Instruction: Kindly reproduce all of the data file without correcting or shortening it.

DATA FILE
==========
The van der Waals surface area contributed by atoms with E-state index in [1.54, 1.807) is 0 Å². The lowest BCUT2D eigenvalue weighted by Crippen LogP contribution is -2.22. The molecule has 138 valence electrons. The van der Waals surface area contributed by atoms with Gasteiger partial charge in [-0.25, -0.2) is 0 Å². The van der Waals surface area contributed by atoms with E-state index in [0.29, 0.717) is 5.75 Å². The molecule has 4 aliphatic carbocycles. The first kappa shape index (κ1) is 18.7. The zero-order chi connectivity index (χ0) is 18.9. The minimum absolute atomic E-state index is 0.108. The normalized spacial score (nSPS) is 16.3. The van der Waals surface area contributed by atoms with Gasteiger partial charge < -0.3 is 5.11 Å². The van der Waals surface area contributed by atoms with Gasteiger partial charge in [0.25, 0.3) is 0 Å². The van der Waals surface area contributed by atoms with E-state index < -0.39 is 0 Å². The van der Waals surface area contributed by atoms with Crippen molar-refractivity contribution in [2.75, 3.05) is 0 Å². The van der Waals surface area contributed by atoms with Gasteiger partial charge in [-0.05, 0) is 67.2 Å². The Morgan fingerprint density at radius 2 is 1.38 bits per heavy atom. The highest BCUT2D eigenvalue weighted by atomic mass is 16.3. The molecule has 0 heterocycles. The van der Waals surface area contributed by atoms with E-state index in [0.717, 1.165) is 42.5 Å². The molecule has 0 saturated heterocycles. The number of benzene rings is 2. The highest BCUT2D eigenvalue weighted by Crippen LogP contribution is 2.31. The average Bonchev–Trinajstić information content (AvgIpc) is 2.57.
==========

The van der Waals surface area contributed by atoms with E-state index in [1.54, 1.807) is 0 Å². The lowest BCUT2D eigenvalue weighted by Crippen LogP contribution is -2.22. The molecule has 138 valence electrons. The van der Waals surface area contributed by atoms with Gasteiger partial charge in [-0.25, -0.2) is 0 Å². The van der Waals surface area contributed by atoms with E-state index in [0.29, 0.717) is 5.75 Å². The molecule has 4 aliphatic carbocycles. The first kappa shape index (κ1) is 18.7. The zero-order chi connectivity index (χ0) is 18.9. The minimum absolute atomic E-state index is 0.108. The normalized spacial score (nSPS) is 16.3. The van der Waals surface area contributed by atoms with Gasteiger partial charge < -0.3 is 5.11 Å². The van der Waals surface area contributed by atoms with Gasteiger partial charge in [0.25, 0.3) is 0 Å². The van der Waals surface area contributed by atoms with E-state index < -0.39 is 0 Å². The van der Waals surface area contributed by atoms with Crippen molar-refractivity contribution in [2.75, 3.05) is 0 Å². The van der Waals surface area contributed by atoms with Gasteiger partial charge in [-0.05, 0) is 67.2 Å². The Morgan fingerprint density at radius 2 is 1.38 bits per heavy atom. The highest BCUT2D eigenvalue weighted by atomic mass is 16.3. The molecule has 0 heterocycles. The van der Waals surface area contributed by atoms with E-state index in [0.717, 1.165) is 42.5 Å². The molecule has 0 saturated heterocycles. The number of benzene rings is 2. The highest BCUT2D eigenvalue weighted by Crippen LogP contribution is 2.31. The average Bonchev–Trinajstić information content (AvgIpc) is 2.57.